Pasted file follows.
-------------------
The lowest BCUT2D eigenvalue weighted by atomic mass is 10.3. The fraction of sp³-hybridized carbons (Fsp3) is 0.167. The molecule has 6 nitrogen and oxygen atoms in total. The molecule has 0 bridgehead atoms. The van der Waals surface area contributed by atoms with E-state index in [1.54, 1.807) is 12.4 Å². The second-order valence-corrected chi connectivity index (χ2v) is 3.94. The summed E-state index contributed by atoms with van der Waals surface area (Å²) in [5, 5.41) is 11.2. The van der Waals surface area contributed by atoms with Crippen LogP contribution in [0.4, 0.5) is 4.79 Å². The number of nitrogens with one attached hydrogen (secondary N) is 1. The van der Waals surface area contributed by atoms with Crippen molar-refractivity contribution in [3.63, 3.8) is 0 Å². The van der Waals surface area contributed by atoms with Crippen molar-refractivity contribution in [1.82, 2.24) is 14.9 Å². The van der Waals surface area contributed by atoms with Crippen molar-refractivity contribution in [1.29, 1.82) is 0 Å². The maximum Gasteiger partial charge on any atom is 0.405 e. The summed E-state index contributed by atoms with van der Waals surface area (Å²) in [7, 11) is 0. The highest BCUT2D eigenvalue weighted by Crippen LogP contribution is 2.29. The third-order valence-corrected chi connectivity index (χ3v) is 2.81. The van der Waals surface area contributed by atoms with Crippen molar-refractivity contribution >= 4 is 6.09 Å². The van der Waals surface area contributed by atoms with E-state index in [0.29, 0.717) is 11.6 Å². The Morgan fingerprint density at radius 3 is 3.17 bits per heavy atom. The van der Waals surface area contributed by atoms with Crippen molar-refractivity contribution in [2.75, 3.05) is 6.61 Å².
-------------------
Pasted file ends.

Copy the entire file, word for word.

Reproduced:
The lowest BCUT2D eigenvalue weighted by atomic mass is 10.3. The fraction of sp³-hybridized carbons (Fsp3) is 0.167. The molecule has 6 nitrogen and oxygen atoms in total. The molecule has 0 bridgehead atoms. The van der Waals surface area contributed by atoms with E-state index in [1.54, 1.807) is 12.4 Å². The second-order valence-corrected chi connectivity index (χ2v) is 3.94. The summed E-state index contributed by atoms with van der Waals surface area (Å²) in [5, 5.41) is 11.2. The van der Waals surface area contributed by atoms with Crippen LogP contribution in [0.4, 0.5) is 4.79 Å². The number of nitrogens with one attached hydrogen (secondary N) is 1. The van der Waals surface area contributed by atoms with Crippen molar-refractivity contribution in [3.63, 3.8) is 0 Å². The van der Waals surface area contributed by atoms with Crippen molar-refractivity contribution in [1.82, 2.24) is 14.9 Å². The van der Waals surface area contributed by atoms with Crippen molar-refractivity contribution in [1.29, 1.82) is 0 Å². The maximum Gasteiger partial charge on any atom is 0.405 e. The summed E-state index contributed by atoms with van der Waals surface area (Å²) in [7, 11) is 0. The highest BCUT2D eigenvalue weighted by Crippen LogP contribution is 2.29. The third-order valence-corrected chi connectivity index (χ3v) is 2.81. The van der Waals surface area contributed by atoms with Crippen molar-refractivity contribution >= 4 is 6.09 Å². The van der Waals surface area contributed by atoms with E-state index in [0.29, 0.717) is 11.6 Å². The Morgan fingerprint density at radius 3 is 3.17 bits per heavy atom. The van der Waals surface area contributed by atoms with Crippen molar-refractivity contribution in [2.75, 3.05) is 6.61 Å².